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According to, the temperature in good old Cambridge, MA is 17 degrees but ‘feels like’ 5. As far as I’m concerned, ‘feels like’ is all that matters. Yes, it is COLD. But no, it’s not so bad. In fact, this is great weather for knitters- and quilters for that matter- since it’s the perfect excuse to whip out all those bulky knit items that aren’t exactly practical most of the time. Of course, I’m living in my entrelac scarves (and the sweater sweater, which I’m wearing right now) but the frigid air and my drafty dorm room have also inspired me to resurrect a project from a couple of years ago, my “Smorgasbord Socks” made from Brown Sheep. They’ve been keeping my toes wonderfully warm.


I knit them while au pairing in France, in between spurts of chasing after little French kids. Of course, like any good knitted item, the memories of that summer are deeply embedded in them. And they’re sort of patchworky in their own right- the red heel is probably my favorite part:


The other nice thing about the freezing weather is that since I’m not exactly tempted to go outside, I’ve been making admirable progress on my Birds in the Air quilt. While the bulk of these past few days has been spent on my thesis (which I’ve managed to painfully cut down to the 75 page limit, hooray!) no one can produce quality writing without letting their brain rest. For me, brain resting means quilting and this Birds in the Air pattern is quite conducive to it. It’s very methodicial and orderly but challenging enough to not get borring. So I’ve been completing a square here and there and suddenly, to my delight, discovered I’d completed about 18 of them without even realizing it!


Yes, I need to learn how to orient my pictures but, nonetheless, this shot captures how the final pattern will work out. And I love it. I wasn’t sure how the different fabrics would visually interact, but I think the little bits of brown hold it all together. I’m still enthralled by these old fabrics and can’t stop wondering where they came from nor delighting in their uncanny combination in my quilt.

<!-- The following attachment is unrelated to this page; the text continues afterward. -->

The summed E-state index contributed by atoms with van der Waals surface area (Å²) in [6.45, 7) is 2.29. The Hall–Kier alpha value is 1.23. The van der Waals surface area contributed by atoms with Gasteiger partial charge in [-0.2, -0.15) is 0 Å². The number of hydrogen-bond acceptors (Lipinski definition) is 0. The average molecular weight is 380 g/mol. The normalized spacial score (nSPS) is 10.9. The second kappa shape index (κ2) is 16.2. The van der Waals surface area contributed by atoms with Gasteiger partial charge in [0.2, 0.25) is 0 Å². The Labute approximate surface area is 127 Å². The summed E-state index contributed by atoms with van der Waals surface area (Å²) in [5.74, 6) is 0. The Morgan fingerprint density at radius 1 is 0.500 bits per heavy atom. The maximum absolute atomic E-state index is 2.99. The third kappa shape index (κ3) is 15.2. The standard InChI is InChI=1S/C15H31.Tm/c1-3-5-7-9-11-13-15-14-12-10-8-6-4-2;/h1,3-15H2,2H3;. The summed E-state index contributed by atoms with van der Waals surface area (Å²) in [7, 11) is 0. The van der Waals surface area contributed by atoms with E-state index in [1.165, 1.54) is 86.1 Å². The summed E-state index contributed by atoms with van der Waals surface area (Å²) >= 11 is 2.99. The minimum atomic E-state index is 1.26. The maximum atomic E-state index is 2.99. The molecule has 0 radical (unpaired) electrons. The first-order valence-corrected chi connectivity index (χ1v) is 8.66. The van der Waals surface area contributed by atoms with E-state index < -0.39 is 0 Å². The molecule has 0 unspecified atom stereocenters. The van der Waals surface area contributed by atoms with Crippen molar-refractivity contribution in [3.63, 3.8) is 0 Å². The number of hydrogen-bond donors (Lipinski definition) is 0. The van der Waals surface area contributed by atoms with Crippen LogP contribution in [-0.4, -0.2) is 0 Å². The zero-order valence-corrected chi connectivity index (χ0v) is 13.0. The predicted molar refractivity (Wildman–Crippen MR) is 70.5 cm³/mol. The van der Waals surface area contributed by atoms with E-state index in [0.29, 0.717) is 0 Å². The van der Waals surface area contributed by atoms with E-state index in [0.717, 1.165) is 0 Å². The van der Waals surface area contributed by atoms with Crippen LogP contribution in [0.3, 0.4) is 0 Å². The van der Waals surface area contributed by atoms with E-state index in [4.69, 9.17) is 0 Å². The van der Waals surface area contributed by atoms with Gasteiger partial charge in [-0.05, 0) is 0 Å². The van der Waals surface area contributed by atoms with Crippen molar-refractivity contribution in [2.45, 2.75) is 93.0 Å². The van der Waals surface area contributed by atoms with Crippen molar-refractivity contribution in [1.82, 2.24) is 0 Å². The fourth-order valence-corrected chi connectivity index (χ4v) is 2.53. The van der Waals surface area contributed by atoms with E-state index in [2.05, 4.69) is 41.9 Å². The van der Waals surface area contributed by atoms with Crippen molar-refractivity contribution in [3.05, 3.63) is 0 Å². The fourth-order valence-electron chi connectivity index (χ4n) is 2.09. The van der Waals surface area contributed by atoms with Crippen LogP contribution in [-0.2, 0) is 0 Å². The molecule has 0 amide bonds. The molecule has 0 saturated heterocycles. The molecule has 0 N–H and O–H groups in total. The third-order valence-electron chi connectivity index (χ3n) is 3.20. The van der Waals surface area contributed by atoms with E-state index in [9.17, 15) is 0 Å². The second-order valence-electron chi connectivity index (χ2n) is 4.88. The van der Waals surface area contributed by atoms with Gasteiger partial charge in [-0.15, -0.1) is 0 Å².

Finally, my “billboard” quilt will be getting a new edition soon. Even the cold can’t stop me from good food and last night I went to ‘o ya’  restaurant: There’s been quite a bit of hype about this place  (‘the best restaurant in the world’ according to Frank Bruni) and I have to admit, it was truly sublime. The food is a type of Japanese fusion- think foie gras sushi- and easily amongst the best I’ve ever had. That being said, the portions are small and the prices are high so I wouldn’t recommend going on an empty stomach, this place won’t exactly fill you up. Tonight will be a nice contrast; I’m fleeing the dorm for a little bit and heading back home to do a little cooking of my own. Pork, apple sauce, root vegetables, maybe even some peanut butter and jelly cookies… the type of hardy food that you need in this icy winter weather.

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The Sweater Sweater

I realize this may seem like an odd title for the post, but “Sweater Sweater” pretty accurately captures my latest patchworking project. I’ve taken a few day break from my Birds in the Air quilt and created a sweater out of… sweaters (anda couple of scarves). True to my pack rat nature, I’ve been holding onto a bunch of old sweaters for a couple of years now though I never, ever wear them. For some reason, I couldn’t part with these items as I have with others. In some cases, I was too fond of their colors (I have a thing for stripes and) and in others they were simply too soft. The scarves were both. Yet I decided to finally face the reality and put them to good use. In the end I have combined several essentially non-functioning items into something that I will wear- actually, something I’m excited to wear. Here it is: